"Arrangements relied on key individuals rather than a team approach."
What the review does not say is that USAR has different rules and processes for rescues.
A well placed fire fighter told The Press some of the rescues at CTV would not have been attempted under USAR procedures.
About 95 per cent of the survivors were rescued in the first six hours with most of the effort predictably being on the west side of the building.
Unfortunately, Tamara Cvetanova was in a classroom on the east side overlooking Madras Street when the earthquake rolled through Christchurch.
Exactly where her body was found in the rubble pile on February 24 is uncertain, as the recovery team did not accurately pinpoint the location.
However, thanks to Telecom records, much is known about the efforts Tamara made to communicate with the police and her husband - and them with her. The records show 112 calls were made to or from Tamara's cellphone number between 12.52pm on February 22 and 11.04am the next day.
Her first recorded call to 111 was made at 9.34pm and was cut off. Due to Telecom problems, the longest call she made at 9.48pm lasted only five minutes, 35 seconds.
Her last contact with the police was at 12.50am in a call recorded as a "no speech emergency call". It lasted 18 seconds.
By 5pm on February 22, Alec Cvetanov, a highly skilled mechanical engineer at Metro Glass Tech, was increasingly worried about his wife. He left their two children, Todd, 10, and Katerina, eight, with neighbours, and set off to look for her. His first thought after the earthquake had been to pick up Todd and Katerina and now he told them, "I promise I will bring Mama home".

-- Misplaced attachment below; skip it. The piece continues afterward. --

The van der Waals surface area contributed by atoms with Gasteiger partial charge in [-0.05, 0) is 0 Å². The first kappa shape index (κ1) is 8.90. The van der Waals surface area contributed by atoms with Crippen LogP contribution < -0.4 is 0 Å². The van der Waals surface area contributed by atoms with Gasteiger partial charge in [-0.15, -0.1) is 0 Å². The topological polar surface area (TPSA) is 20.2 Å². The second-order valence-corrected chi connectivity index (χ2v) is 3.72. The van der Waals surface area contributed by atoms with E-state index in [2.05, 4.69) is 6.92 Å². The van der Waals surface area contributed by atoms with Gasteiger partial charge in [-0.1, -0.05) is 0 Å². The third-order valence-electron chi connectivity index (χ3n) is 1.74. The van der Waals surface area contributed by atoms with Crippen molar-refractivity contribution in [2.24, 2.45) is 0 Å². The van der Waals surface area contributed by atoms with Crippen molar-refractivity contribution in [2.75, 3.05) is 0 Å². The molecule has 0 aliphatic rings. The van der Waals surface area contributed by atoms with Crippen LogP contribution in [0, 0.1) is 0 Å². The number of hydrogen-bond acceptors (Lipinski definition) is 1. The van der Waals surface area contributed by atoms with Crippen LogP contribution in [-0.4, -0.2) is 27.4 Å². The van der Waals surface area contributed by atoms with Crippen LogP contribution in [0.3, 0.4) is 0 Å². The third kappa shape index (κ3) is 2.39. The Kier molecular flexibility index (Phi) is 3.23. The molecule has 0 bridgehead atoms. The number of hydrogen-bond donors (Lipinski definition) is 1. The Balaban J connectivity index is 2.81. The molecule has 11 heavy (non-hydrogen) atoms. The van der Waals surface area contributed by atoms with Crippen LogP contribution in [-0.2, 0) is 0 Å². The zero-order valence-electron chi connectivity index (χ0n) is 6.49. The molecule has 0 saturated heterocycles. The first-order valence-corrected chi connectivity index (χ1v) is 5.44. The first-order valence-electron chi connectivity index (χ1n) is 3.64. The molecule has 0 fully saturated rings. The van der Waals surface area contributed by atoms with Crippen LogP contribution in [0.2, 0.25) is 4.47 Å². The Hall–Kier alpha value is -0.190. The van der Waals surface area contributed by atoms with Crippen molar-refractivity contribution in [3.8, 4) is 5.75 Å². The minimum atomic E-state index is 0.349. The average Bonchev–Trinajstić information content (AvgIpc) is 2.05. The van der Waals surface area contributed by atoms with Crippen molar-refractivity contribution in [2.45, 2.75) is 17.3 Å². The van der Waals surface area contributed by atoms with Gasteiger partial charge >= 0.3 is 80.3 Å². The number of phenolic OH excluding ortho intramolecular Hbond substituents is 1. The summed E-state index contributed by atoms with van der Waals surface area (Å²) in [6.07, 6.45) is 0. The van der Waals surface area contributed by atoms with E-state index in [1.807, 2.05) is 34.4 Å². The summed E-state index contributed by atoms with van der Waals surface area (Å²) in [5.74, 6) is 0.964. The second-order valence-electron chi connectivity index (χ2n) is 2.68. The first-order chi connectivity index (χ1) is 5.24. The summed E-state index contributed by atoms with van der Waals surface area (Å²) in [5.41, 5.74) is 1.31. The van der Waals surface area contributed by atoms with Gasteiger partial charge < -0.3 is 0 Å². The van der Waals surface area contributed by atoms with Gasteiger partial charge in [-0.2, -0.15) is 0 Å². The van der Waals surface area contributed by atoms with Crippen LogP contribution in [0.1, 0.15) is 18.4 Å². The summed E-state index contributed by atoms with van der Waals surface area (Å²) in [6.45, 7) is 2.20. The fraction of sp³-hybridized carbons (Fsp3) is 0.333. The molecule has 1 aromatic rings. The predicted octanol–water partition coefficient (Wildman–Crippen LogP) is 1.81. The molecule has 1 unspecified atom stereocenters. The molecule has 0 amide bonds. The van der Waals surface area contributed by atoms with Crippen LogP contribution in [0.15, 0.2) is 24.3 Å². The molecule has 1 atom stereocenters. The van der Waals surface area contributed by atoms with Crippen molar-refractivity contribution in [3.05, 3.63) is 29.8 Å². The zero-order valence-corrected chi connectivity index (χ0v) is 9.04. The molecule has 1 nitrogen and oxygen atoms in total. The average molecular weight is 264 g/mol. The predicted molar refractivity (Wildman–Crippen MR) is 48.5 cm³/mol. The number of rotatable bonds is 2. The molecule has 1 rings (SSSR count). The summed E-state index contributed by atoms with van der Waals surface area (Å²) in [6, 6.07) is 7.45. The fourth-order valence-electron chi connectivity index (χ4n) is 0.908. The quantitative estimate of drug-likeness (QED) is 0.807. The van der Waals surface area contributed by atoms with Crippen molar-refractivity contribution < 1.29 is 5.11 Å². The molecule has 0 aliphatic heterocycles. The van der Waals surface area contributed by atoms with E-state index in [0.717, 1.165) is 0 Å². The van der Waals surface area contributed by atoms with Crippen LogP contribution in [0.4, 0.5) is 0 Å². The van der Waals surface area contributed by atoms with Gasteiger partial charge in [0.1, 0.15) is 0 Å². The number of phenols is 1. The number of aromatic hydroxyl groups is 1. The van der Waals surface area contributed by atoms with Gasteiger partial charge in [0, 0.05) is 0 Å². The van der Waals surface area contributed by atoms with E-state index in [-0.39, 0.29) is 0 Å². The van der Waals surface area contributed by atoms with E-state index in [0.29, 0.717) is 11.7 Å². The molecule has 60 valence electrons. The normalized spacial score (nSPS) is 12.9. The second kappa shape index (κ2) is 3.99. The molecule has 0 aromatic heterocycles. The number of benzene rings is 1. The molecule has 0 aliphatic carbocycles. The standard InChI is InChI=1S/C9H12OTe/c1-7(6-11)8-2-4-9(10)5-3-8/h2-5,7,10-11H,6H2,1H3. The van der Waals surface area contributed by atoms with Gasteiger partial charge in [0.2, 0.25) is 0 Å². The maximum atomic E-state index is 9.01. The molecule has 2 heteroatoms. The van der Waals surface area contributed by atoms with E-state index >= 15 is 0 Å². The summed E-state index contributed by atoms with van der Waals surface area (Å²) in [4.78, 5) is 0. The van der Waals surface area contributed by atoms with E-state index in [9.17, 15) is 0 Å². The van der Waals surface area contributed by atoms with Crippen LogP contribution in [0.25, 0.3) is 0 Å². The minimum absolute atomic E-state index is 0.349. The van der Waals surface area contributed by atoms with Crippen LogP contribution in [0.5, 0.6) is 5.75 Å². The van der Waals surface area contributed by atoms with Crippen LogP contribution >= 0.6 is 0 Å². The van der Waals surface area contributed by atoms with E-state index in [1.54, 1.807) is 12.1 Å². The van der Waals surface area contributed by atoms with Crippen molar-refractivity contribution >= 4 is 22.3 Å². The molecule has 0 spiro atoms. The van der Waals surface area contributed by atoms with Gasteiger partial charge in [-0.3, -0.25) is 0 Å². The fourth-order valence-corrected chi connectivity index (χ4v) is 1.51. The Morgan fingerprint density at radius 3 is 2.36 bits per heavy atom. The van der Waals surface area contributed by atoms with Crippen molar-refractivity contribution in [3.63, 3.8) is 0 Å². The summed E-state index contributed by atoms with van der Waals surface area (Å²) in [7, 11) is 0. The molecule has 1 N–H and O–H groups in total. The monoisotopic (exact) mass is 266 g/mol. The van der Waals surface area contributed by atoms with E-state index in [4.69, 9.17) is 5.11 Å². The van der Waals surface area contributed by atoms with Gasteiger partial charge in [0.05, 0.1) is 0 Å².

He figured, correctly as it turned out, Tamara would still have been in class, probably having her lunch, when the earthquake hit. She liked to save money by taking her own sandwiches. Once in town, the first signs were bad. Tamara's blue green Honda Domani was still in the car park on Gloucester Street and he could see dark smoke rising from the collapsed CTV site.
"I couldn't believe somebody could have survived," he says.
Repeated phone calls to Tamara went unanswered and he had to beat a police cordon to get closer to the site. By about 6.30pm he had joined a group of shell-shocked relatives waiting for news of their loved ones and he talked to David Horsley, a New Zealand teacher from Toyama in Japan.
Horsley gave Cvetanov hope, as he knew some of the students he had accompanied from Toyama to King's Education had survived and were still being pulled from the rubble.
Tamara's classroom was on the opposite side of the building to where the Toyama students had been having lunch.
By 10pm the rain was pelting down and Cvetanov, who trained as a fire fighter in the army in his native Macedonia, went out into the weather, mainly to be alone.
At 10.48pm, Cvetanov, who had last tried to call his wife at 6.55pm, finally got through and spoke to her for about 20 seconds.
"I was so excited she was alive," he says. He alerted police who brought him closer to the chaotic east front of the building. He noticed two diggers moving back and forward and one or two beams had already been removed and dumped on Madras Street.
Cvetanov says he managed to reach Tamara about four times between 11pm and 12pm. The phone records show his last contact with her of over 10 seconds was at 11.25pm.
"She was not scared because I told her the police and fire service were trying to rescue her and she believed they would. She felt calm. She had faith in the rescuers. She could hear engine noises and I told her I would climb up and knock on the concrete slab with a stone."
Tamara, he says, could hear the knocks and could even hear him calling her name. He reckons he was knocking in a 10 square metre area about a metre from the side of the building rubble. He claims work was stopped only once to listen for voices but nothing could be heard.
Cvetanov says he last spoke to Tamara at 1.13am when they agreed she would turn off her phone to conserve its battery. Phone records, however, show his last call from his own cellphone around this period was at 1.21am and the call was only two seconds.